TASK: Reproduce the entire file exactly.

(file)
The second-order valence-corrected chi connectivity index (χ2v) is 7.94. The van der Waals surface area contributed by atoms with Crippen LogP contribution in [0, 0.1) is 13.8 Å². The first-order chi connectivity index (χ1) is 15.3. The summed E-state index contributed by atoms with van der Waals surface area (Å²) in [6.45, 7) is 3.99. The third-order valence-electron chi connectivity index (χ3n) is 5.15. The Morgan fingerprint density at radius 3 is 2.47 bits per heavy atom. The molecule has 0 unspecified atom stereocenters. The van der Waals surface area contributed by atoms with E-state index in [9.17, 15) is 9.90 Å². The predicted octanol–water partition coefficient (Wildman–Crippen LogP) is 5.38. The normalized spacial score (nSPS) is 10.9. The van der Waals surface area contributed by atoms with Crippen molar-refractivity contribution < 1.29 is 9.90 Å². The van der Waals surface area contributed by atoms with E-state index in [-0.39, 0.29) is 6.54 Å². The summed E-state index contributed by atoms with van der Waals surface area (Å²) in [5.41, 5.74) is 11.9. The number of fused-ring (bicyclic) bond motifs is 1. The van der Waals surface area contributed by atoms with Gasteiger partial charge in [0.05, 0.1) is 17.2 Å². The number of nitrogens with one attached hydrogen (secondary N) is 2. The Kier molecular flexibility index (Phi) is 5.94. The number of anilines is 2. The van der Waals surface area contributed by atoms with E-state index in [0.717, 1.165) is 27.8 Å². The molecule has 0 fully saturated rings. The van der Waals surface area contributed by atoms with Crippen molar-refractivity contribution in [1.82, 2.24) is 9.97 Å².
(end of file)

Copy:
The second-order valence-corrected chi connectivity index (χ2v) is 7.94. The van der Waals surface area contributed by atoms with Crippen LogP contribution in [0, 0.1) is 13.8 Å². The first-order chi connectivity index (χ1) is 15.3. The summed E-state index contributed by atoms with van der Waals surface area (Å²) in [6.45, 7) is 3.99. The third-order valence-electron chi connectivity index (χ3n) is 5.15. The Morgan fingerprint density at radius 3 is 2.47 bits per heavy atom. The molecule has 0 unspecified atom stereocenters. The van der Waals surface area contributed by atoms with E-state index in [9.17, 15) is 9.90 Å². The predicted octanol–water partition coefficient (Wildman–Crippen LogP) is 5.38. The normalized spacial score (nSPS) is 10.9. The van der Waals surface area contributed by atoms with Crippen molar-refractivity contribution < 1.29 is 9.90 Å². The van der Waals surface area contributed by atoms with E-state index in [-0.39, 0.29) is 6.54 Å². The summed E-state index contributed by atoms with van der Waals surface area (Å²) in [5.41, 5.74) is 11.9. The number of fused-ring (bicyclic) bond motifs is 1. The van der Waals surface area contributed by atoms with Gasteiger partial charge in [0.05, 0.1) is 17.2 Å². The number of nitrogens with one attached hydrogen (secondary N) is 2. The Kier molecular flexibility index (Phi) is 5.94. The number of anilines is 2. The van der Waals surface area contributed by atoms with E-state index in [0.717, 1.165) is 27.8 Å². The molecule has 0 fully saturated rings. The van der Waals surface area contributed by atoms with Crippen molar-refractivity contribution in [1.82, 2.24) is 9.97 Å².